1971 - Pilots and photographers
As has already been recorded, the original hangars had been moved onto neighbouring land during the war and were brought back to the Aerodrome soon after hostilities ceased. Even though they had been a permanent feature since they were built in 1935, they were only granted temporary planning permission when rebuilt. The hangars were an essential part of the Aerodrome being used for storage and maintenance of aircraft. In 1971 an application was again made to retain Hangar M, but the permission was only granted for three years, so the aerodrome operator decided it necessary to apply for permanent permission. The Council decided that the matter should be resolved by referring it to a public enquiry.
Aerodrome supporters, including Lady Douglas, who lived in the nearest house to the aerodrome, tenants, aircraft owners, pilots and concerned parties attended. They put forward the argument that hangarage was a basic necessity for wooden or fabric covered aircraft, for repairs and maintneance and for the storage of equipment. Nevertheless, the enquiry refused to grant permanent permission. Bickerton's Aerodromes felt obliged appeal against this decision causing further great stress and expense. Finally, on 2 November 1972, after a long and expensive process for the aerodrome and for the taxpayer, permanent permission was granted. Among other things, the inspector said; "It is unfortunate that aircraft noise causes inconvenience" and the Secretary of State for Air considered it, "inappropriate to secure control over the established uses on the airfield by restricting the permission for this permanent building".
An even more serious threat to the aerodrome came from the plans to build a new estate of 389 houses on the 47 acres of land between Tilehouse Lane and the North Orbital Road, the A412. This would have effectively caused the aerodrome to close as flight safety would have been severely compromised. The plans had been first mooted in 1969 and the first application by the developers for planning permission had been denied in 1970. In March 1971, an appeal to refuse the application was vigorously defended by local residents and Bickerton's Aerodromes and ultimately was passed to the office of the Secretary of State for the Environment, Mr Peter Walker. He recognised that the land in question was approved metropolitan green belt and denied the appeal, stating that the housing "would irreparably diminish the quality of the green belt and its recognised objective of creating a barrier to the unrestricted sprawl of metropolitan development into open countryside." The Secretary of State also made reference to the proposed Colne Valley Regional Park, the 45 square mile brainchild of Mr E B Pooley, the Planning Officer for Buckinghamshire, Chairman Mr Peter Malynn and their colleagues, who had worked long and hard to agree a cohesive plan with the many local councils in the park's scope between Rickmansworth in the north and Wraysbury in the south. After seven years hard work, the team behind the park received Government approval for the scheme in January 1972. By its very nature, Denham Aerodrome fitted in well with the plans for the green park, supporting as it does a wide range of wildlife, particularly birds of prey.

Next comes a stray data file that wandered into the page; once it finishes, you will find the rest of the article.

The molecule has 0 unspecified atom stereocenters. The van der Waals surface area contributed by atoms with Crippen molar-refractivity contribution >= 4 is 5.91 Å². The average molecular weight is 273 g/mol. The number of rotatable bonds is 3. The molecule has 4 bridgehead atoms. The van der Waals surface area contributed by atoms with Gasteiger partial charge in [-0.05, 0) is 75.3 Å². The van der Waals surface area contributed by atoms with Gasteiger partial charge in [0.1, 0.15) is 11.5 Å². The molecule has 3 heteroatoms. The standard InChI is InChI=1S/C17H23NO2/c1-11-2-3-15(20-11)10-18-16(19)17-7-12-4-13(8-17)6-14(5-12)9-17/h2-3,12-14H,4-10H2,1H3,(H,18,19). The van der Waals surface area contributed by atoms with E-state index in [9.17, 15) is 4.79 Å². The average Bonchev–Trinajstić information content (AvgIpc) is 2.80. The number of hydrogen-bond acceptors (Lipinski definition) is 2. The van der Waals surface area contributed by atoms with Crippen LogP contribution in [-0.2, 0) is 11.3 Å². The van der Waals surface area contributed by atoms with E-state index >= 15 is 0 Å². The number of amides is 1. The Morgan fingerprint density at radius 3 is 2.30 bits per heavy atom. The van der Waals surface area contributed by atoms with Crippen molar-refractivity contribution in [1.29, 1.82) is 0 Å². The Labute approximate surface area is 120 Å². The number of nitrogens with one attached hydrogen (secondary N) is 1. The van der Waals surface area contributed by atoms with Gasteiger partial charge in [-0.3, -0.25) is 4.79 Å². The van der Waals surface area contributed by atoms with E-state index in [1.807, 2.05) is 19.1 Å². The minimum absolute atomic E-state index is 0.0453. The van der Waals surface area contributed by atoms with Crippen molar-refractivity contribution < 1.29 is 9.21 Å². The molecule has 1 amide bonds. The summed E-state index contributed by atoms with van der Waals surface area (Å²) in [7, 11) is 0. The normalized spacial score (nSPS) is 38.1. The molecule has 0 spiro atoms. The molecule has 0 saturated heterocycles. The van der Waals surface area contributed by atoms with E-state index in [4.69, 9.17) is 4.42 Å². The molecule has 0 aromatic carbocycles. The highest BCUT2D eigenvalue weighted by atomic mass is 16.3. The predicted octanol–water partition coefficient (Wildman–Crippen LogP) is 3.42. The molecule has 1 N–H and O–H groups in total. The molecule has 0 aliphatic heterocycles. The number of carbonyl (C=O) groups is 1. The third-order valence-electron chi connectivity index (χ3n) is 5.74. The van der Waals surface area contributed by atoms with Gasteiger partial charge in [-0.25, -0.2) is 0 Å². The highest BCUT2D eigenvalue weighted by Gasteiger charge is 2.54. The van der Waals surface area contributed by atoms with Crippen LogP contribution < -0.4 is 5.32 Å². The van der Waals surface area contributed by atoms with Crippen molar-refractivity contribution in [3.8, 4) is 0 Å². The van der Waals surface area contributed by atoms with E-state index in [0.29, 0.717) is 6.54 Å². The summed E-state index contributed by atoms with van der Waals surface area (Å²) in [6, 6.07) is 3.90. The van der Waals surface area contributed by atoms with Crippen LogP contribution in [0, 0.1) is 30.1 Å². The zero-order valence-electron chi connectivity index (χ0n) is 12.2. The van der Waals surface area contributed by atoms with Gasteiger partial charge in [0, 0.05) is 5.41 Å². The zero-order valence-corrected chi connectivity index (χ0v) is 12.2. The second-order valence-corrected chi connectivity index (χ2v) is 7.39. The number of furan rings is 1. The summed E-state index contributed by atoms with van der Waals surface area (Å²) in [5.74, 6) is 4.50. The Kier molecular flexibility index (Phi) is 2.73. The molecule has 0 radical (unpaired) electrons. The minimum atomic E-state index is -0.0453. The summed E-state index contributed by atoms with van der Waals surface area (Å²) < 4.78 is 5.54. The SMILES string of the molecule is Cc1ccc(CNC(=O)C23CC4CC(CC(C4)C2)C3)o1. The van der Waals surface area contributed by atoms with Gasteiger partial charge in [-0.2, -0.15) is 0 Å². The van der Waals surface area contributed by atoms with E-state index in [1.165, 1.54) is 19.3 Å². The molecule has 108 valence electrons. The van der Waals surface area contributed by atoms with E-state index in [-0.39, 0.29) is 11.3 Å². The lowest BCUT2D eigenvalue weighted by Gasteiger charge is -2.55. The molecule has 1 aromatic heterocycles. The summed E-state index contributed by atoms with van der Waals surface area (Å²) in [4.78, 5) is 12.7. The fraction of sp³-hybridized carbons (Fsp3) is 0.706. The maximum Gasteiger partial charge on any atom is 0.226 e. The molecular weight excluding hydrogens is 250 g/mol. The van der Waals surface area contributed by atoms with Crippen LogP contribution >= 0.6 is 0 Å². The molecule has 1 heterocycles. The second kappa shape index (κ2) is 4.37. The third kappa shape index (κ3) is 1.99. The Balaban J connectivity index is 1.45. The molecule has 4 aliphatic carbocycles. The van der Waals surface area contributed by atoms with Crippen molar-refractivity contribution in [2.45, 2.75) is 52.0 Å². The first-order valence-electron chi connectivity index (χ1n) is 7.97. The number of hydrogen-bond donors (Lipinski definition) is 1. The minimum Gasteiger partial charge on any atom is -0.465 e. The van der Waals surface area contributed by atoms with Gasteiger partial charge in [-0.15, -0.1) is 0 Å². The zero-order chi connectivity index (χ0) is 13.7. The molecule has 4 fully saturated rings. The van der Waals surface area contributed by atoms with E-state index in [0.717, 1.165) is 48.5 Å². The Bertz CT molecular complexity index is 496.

The man responsible for the many of the aerial images of the area around the aerodrome, including the one above, was the Staff Photographer for the local paper, the Buckinghamshire Advertiser, Paddy Hember. A resident of New Denham, Paddy had been taking aerial photographs for many years, mostly flying from Denham. In 1971, he decided that merely riding in the aircraft he was using for his art was no longer good enough, and began his Private Pilot’s Licence at Denham using the Gregory School of Flying's Cessna aircraft. As well as these types, he also had an ambition to fly some of the older aircraft on the airfield, especially a Tiger Moth. He was to qualify for his licence in 1973 and became a popular figure at the aerodrome, organising trips abroad for groups of aircraft amongst other events.
Another photographer of note at Denham, and one of the pilots who had supported the application for the permanent status of Hangar M, was Harry Elkin. Elkin was the chief photographer for ejection seat manufacturer Martin Baker in Denham, as well as being chairman of the Spartan Flying Group in 1971. On top of all this, while looking for an aircraft with which to compete in the London to New York Air Race in 1968, he had found a very rare type mouldering quietly away on Redhill aerodrome, immediately forgot about the air race and purchased it, then brought it back to Denham to rebuild it with his friend Edwin Harris. The aircraft in question was a Messerschmitt Me 208, one of two prototypes built by French company Nord as the Nord 1100 during the occupation. One of the prototypes had been destroyed during the war, the second had been brought over to the UK and then abandoned at Redhill. For the next two and a half years, the two men stripped, cleaned and refurbished this unique machine, finding little corrosion but needing to rewire the entire electrical system amongst other problems. Their efforts were rewarded in March 1971 when G-ATJW took to the air for the first time in many years. Fast and powerful with a 240hp eight-cylinder Argus As 10C-1 engine, the aircraft easily outperformed many of the more modern light aircraft with its maximum speed of 189 mph. Later in the year, their hard work was further vindicated when Elkin and Harris won the Decca Concours d'Elegance trophy at the Jersey Air Pageant, the first time the trophy had been won by an aircraft based in England for five years.